“There's two counties and not just the city, we have not forgotten the smaller communities that reside in and around where we stand,” he said. “And that's critical as well, that we not forget those unincorporated parts.”

Newsom was then asked what he would say to Californian’s about the danger of complacency.
“Well, I mean, you got to be prepared,” he said. One of his first actions as governor was saying the state needed to be prepared for earthquakes.

“And this is not being prescient, this is just being historic,” he said. “The greatest predictor of the future is the past. That's California.”

China Lake

Naval Air Weapons Station China Lake Commanding Officer Paul Dale spoke about damage to the base.

“We had moved into the recovery and cleanup phase after the 6.4,” said Dale. “Now after 7.1 last night, we pretty much started over again. I don't have any specifics for you, because we continue to go through the damage, initial damage assessments.

“And we have a large number of structural engineers that are on the installation right now, making assessments find that information at the higher headquarters for further decisions  and further assessment.”

A reporter also asked if there were any explosives on the base and if they were secure.
“We do have weapons magazines on the installation because we are a Naval Air Weapons Station, so we have that weapons aspect our mission,” he said. “And yes, the weapons are secure.”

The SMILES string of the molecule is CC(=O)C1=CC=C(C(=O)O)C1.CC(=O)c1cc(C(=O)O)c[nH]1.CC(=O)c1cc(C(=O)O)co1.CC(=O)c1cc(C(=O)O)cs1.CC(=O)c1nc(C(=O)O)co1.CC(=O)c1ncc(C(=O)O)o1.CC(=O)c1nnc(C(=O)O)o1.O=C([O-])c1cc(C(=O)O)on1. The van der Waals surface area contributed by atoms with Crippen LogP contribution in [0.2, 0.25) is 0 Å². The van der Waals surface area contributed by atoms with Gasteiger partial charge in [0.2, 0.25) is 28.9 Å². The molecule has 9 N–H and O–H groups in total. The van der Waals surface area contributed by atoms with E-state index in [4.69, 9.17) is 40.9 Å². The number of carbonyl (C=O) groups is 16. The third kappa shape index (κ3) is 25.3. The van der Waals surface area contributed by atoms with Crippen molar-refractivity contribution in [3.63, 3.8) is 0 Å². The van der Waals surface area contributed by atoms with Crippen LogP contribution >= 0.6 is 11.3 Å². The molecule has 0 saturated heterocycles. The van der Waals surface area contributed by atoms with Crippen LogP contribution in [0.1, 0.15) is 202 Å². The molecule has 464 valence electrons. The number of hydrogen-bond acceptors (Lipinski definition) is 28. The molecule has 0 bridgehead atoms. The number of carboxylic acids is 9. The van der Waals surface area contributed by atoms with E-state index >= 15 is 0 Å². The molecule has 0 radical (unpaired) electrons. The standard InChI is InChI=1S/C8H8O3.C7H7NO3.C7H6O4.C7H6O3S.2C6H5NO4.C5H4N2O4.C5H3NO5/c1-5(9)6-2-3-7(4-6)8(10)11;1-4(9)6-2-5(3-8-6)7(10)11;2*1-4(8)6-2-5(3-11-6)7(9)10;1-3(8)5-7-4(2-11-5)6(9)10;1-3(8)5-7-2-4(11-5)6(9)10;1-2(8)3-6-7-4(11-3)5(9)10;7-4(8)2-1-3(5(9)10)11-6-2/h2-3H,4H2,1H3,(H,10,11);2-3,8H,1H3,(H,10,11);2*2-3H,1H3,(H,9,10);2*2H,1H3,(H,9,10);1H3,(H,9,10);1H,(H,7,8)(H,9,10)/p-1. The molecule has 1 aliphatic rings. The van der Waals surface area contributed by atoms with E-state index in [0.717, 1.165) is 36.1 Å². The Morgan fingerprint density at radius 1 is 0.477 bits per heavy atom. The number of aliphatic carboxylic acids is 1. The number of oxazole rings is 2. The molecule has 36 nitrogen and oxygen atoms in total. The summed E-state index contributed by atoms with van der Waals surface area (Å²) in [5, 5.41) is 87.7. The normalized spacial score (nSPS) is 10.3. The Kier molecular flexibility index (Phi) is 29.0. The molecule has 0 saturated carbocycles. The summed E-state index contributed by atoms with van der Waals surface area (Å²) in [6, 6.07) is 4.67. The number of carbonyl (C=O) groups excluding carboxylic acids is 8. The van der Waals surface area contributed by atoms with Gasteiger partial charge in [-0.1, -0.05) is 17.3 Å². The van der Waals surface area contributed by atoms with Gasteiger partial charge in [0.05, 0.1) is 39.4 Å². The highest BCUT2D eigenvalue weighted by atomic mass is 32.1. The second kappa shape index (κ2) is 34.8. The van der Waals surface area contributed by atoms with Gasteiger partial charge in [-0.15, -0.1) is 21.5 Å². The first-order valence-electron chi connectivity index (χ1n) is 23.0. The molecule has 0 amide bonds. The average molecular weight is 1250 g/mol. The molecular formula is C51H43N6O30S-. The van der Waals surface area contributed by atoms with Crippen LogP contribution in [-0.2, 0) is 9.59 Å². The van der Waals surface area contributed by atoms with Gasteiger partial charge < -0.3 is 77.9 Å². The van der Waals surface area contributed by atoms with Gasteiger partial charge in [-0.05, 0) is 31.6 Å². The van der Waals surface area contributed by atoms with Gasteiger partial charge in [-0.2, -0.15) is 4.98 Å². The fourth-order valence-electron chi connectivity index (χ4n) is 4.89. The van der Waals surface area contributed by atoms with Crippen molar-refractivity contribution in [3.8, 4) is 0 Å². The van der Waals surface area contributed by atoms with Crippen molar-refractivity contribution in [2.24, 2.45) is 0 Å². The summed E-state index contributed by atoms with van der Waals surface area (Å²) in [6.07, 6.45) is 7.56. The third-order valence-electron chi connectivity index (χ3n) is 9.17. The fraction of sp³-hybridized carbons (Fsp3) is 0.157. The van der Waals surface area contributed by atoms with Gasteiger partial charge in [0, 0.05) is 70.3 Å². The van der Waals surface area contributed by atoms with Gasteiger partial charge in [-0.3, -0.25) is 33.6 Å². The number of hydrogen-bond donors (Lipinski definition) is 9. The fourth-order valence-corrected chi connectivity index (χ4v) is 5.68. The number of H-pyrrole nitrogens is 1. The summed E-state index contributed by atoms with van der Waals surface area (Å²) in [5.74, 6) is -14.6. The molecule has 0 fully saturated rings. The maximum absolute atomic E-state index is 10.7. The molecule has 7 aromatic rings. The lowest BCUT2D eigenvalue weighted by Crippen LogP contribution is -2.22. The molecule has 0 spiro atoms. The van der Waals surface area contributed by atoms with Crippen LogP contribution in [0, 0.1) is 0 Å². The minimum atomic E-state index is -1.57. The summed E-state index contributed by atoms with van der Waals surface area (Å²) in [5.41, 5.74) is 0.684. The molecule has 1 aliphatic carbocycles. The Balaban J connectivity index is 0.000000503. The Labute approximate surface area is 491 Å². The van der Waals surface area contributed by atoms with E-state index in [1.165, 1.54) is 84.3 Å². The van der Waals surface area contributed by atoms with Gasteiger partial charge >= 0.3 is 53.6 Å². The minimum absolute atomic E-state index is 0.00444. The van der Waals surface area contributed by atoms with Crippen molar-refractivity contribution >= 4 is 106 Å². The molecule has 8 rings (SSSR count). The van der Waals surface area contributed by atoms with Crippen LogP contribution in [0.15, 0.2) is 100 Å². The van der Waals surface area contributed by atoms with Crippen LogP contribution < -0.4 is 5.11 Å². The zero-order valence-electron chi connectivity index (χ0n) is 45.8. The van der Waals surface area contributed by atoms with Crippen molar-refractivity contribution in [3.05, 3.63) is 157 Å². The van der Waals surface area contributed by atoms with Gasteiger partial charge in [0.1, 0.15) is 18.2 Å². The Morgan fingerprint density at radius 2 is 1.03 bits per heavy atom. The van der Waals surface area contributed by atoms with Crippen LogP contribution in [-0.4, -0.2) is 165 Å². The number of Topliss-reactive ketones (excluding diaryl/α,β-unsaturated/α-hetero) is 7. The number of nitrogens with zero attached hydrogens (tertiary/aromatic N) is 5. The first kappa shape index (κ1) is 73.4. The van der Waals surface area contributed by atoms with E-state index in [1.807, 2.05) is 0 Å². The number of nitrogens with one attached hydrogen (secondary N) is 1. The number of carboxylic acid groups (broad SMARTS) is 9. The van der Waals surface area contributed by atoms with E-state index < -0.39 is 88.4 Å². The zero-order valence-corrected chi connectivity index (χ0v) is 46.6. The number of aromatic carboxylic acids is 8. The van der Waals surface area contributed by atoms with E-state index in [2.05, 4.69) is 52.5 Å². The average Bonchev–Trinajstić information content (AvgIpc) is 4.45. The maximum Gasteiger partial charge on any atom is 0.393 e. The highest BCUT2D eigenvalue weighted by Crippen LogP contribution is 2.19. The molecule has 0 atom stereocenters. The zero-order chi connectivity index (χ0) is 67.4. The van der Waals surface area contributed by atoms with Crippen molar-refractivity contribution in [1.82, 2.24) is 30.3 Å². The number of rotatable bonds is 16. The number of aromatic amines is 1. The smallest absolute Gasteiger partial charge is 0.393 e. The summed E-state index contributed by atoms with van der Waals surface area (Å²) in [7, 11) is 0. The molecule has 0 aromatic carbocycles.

RPD

Ridgecrest Police Chief Jed McLaughlin was asked if he could speak about the mental wear and tear of the earthquakes.

“If I had to put it into words, I don’t know what words I could use for that right now,” he said.

“I can give you a bunch of words of what we’ve all gone through: horror, grief, shock. And, for me, pride in what I’ve seen from my people. It’s been a vast range of emotions and I think the whole community is going through that.”

Ridgecrest Rebuilds

Another reporter asked for some philosophical words of comfort for the community Newsom spoke decisively.

“You’re gonna rebuild, you’re going to be a stronger and better community,” he said. “I don’t think that, I know that. That’s in evidence everywhere you go. That spirit is alive here.

“This is a special place, so I have no trepidation about this community building stronger.”

He said he also expected the rebuild to happen much more quickly than most people would expect.

In response to questions about concerns from immigrant or noncitizen communities, Newsom sought to be reassuring.

“No one in our diverse communities should be concerned about information being used against them,” he said. “In no way, shape or form should people fear being part of a larger community, regardless of their status when it comes to emergency response.”

Regarding disaster preparedness, Newsom said people should plan for the worst.

“Worst case scenario, you are on your own for 72 hours,” he said. “Because in the most dire circumstance, when you get, you know, close to that 1906 level earthquake, it's more likely that first responders are not going to be there in those first few hours.

"They will be doing everything they can do, but the magnitude of those quakes are such that you need to prepare. So it's more than just water, food with your family, yourself taking care of your pets. Thinking about if the communication system goes down - and it didn't go down here - but if it does go down, and your daughter's at school and your son’s at camp and you had some consideration that you can't just pick up your phone and all reconvene.”